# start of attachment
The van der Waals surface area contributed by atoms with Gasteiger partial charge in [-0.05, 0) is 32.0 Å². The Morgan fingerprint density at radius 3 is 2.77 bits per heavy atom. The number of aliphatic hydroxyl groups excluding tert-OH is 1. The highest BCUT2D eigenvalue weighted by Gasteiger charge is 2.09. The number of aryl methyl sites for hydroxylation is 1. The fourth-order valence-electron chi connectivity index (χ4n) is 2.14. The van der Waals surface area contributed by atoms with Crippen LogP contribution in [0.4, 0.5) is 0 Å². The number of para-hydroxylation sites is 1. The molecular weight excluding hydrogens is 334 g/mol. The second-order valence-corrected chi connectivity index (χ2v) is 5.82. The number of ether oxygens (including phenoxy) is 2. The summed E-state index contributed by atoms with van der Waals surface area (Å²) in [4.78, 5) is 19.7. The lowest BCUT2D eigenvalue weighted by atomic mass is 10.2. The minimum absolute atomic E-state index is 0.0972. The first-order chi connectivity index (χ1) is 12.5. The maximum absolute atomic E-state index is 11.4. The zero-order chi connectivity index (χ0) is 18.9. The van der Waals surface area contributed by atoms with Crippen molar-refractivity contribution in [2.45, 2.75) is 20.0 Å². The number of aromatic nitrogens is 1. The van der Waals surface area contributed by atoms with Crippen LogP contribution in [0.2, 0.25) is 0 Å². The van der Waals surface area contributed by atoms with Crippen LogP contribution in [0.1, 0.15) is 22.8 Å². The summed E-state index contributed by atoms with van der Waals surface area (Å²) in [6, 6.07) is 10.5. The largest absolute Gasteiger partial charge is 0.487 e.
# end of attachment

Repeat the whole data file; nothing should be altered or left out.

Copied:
The van der Waals surface area contributed by atoms with Gasteiger partial charge in [-0.05, 0) is 32.0 Å². The Morgan fingerprint density at radius 3 is 2.77 bits per heavy atom. The number of aliphatic hydroxyl groups excluding tert-OH is 1. The highest BCUT2D eigenvalue weighted by Gasteiger charge is 2.09. The number of aryl methyl sites for hydroxylation is 1. The fourth-order valence-electron chi connectivity index (χ4n) is 2.14. The van der Waals surface area contributed by atoms with Crippen LogP contribution in [0.4, 0.5) is 0 Å². The number of para-hydroxylation sites is 1. The molecular weight excluding hydrogens is 334 g/mol. The second-order valence-corrected chi connectivity index (χ2v) is 5.82. The number of ether oxygens (including phenoxy) is 2. The summed E-state index contributed by atoms with van der Waals surface area (Å²) in [4.78, 5) is 19.7. The lowest BCUT2D eigenvalue weighted by atomic mass is 10.2. The minimum absolute atomic E-state index is 0.0972. The first-order chi connectivity index (χ1) is 12.5. The maximum absolute atomic E-state index is 11.4. The zero-order chi connectivity index (χ0) is 18.9. The van der Waals surface area contributed by atoms with Crippen molar-refractivity contribution in [2.45, 2.75) is 20.0 Å². The number of aromatic nitrogens is 1. The van der Waals surface area contributed by atoms with Crippen LogP contribution in [0.2, 0.25) is 0 Å². The van der Waals surface area contributed by atoms with Crippen LogP contribution in [0.1, 0.15) is 22.8 Å². The summed E-state index contributed by atoms with van der Waals surface area (Å²) in [6, 6.07) is 10.5. The largest absolute Gasteiger partial charge is 0.487 e.